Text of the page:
The Biden administration recently proposed new regulations defining exactly what constitutes a firearm and which specific parts are required to have ATF-issued serial numbers for tracking. If enacted, Federal Firearms licensing and serial numbers will be required on many gun components that heretofore could be bought and sold without regulation. Wilson’s new software, which he intends to release later today, is designed to circumvent those controls by converting a 1.5 inch by 8 inch block of aluminum into the essential component of a firearm using one of Defense Distributed’s $2,500 Ghost Gunner 3 desktop printers.
Dubbed the Zero Percenter, because it can turn a completely untouched piece of aluminum into a firearm, the software and a few accompanying components are Wilson’s answer to what he considers government overreach. He seems to care little about the “open source” terrorism and crime it might unleash. So-called privately made firearms or ghost guns, the type Wilson has long championed, have confounded law enforcement officials for years. According to the Bureau of Alcohol Tobacco Firearms and Explosives, from 2016 through 2020, some 23,906 suspected ghost guns were recovered from crime scenes, including 325 homicides or attempted homicides.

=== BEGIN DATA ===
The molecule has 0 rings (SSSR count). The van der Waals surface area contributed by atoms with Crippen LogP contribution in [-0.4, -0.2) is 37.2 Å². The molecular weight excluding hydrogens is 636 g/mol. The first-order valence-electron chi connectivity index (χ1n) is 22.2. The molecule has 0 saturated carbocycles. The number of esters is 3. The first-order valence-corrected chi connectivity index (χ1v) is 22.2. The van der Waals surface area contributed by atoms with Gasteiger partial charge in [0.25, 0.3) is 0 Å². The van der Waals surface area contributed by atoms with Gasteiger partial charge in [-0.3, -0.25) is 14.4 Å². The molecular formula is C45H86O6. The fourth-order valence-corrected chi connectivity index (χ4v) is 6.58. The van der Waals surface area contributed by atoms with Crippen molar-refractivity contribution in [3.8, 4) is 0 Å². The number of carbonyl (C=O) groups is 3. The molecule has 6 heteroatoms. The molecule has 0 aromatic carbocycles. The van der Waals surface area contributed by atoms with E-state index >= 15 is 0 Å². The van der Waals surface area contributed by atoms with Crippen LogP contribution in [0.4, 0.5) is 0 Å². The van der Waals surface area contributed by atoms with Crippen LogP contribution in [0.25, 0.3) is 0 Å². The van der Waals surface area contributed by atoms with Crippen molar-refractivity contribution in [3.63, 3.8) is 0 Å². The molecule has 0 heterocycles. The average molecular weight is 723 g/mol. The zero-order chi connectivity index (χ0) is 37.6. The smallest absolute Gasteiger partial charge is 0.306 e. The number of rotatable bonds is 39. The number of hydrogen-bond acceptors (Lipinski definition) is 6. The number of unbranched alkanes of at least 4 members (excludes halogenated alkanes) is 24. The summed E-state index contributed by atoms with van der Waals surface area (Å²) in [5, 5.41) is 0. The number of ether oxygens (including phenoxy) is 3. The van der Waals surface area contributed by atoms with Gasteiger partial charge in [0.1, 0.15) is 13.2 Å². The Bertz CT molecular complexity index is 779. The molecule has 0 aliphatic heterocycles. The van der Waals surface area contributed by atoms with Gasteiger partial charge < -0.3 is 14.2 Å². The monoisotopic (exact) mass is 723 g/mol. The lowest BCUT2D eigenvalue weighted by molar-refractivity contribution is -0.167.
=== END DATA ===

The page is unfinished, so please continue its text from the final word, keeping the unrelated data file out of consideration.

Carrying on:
“There’s always going to be this mystical platonic line where a component becomes more like a gun than not a gun, and to regulate those intermediary steps of manufacture in any serious level completely disrupts modern American manufacturing, the American system,” says Wilson, dressed in black and brandishing a 24-carat gold ring, embossed with the initials DD. “They are literally trying to control the world. But as the Zero Percenter demonstrates, blocks of metal are also guns.”